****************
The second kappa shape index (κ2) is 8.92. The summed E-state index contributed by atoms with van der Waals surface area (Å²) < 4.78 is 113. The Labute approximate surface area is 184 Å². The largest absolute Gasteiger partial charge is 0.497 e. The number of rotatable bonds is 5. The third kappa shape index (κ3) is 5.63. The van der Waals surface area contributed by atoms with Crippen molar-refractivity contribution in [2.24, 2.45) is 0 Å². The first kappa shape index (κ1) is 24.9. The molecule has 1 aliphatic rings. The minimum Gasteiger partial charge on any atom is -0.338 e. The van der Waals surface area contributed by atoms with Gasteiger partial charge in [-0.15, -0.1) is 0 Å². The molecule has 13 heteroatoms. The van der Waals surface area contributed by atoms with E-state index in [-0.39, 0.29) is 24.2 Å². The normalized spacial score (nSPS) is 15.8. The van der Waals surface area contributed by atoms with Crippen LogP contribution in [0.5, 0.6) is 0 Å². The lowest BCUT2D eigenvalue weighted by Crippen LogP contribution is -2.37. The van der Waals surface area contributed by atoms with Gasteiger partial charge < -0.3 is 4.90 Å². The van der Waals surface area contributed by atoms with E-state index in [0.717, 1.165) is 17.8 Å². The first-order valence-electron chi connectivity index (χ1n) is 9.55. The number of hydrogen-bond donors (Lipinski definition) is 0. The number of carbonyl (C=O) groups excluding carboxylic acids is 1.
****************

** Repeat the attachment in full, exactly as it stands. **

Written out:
The second kappa shape index (κ2) is 8.92. The summed E-state index contributed by atoms with van der Waals surface area (Å²) < 4.78 is 113. The Labute approximate surface area is 184 Å². The largest absolute Gasteiger partial charge is 0.497 e. The number of rotatable bonds is 5. The third kappa shape index (κ3) is 5.63. The van der Waals surface area contributed by atoms with Crippen molar-refractivity contribution in [2.24, 2.45) is 0 Å². The first kappa shape index (κ1) is 24.9. The molecule has 1 aliphatic rings. The minimum Gasteiger partial charge on any atom is -0.338 e. The van der Waals surface area contributed by atoms with Gasteiger partial charge in [-0.15, -0.1) is 0 Å². The molecule has 13 heteroatoms. The van der Waals surface area contributed by atoms with E-state index in [-0.39, 0.29) is 24.2 Å². The normalized spacial score (nSPS) is 15.8. The van der Waals surface area contributed by atoms with Crippen LogP contribution in [0.5, 0.6) is 0 Å². The lowest BCUT2D eigenvalue weighted by Crippen LogP contribution is -2.37. The van der Waals surface area contributed by atoms with Gasteiger partial charge < -0.3 is 4.90 Å². The van der Waals surface area contributed by atoms with E-state index in [0.717, 1.165) is 17.8 Å². The first-order valence-electron chi connectivity index (χ1n) is 9.55. The number of hydrogen-bond donors (Lipinski definition) is 0. The number of carbonyl (C=O) groups excluding carboxylic acids is 1.